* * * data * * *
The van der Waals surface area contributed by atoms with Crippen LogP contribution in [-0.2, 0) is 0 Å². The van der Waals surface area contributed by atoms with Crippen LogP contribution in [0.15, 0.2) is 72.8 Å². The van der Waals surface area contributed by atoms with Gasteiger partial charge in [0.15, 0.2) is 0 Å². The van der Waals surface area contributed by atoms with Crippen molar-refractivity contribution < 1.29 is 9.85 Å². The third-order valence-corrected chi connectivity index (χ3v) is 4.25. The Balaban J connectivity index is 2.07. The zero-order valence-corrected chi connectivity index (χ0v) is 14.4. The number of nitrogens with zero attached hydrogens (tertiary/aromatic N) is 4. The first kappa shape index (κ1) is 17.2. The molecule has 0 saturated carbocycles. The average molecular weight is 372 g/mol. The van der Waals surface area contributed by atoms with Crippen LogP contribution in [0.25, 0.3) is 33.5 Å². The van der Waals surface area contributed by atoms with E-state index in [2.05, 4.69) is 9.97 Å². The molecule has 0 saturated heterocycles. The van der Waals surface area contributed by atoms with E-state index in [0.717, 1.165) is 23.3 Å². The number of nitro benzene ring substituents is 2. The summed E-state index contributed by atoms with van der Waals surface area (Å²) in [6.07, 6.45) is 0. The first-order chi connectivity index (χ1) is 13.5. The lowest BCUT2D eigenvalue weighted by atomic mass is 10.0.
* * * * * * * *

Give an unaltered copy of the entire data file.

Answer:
The van der Waals surface area contributed by atoms with Crippen LogP contribution in [-0.2, 0) is 0 Å². The van der Waals surface area contributed by atoms with Crippen LogP contribution in [0.15, 0.2) is 72.8 Å². The van der Waals surface area contributed by atoms with Gasteiger partial charge in [0.15, 0.2) is 0 Å². The van der Waals surface area contributed by atoms with Crippen molar-refractivity contribution < 1.29 is 9.85 Å². The third-order valence-corrected chi connectivity index (χ3v) is 4.25. The Balaban J connectivity index is 2.07. The zero-order valence-corrected chi connectivity index (χ0v) is 14.4. The number of nitrogens with zero attached hydrogens (tertiary/aromatic N) is 4. The first kappa shape index (κ1) is 17.2. The molecule has 0 saturated carbocycles. The average molecular weight is 372 g/mol. The van der Waals surface area contributed by atoms with Crippen LogP contribution in [0.25, 0.3) is 33.5 Å². The van der Waals surface area contributed by atoms with E-state index in [2.05, 4.69) is 9.97 Å². The molecule has 0 saturated heterocycles. The van der Waals surface area contributed by atoms with E-state index in [0.717, 1.165) is 23.3 Å². The number of nitro benzene ring substituents is 2. The summed E-state index contributed by atoms with van der Waals surface area (Å²) in [6.07, 6.45) is 0. The first-order chi connectivity index (χ1) is 13.5. The lowest BCUT2D eigenvalue weighted by atomic mass is 10.0.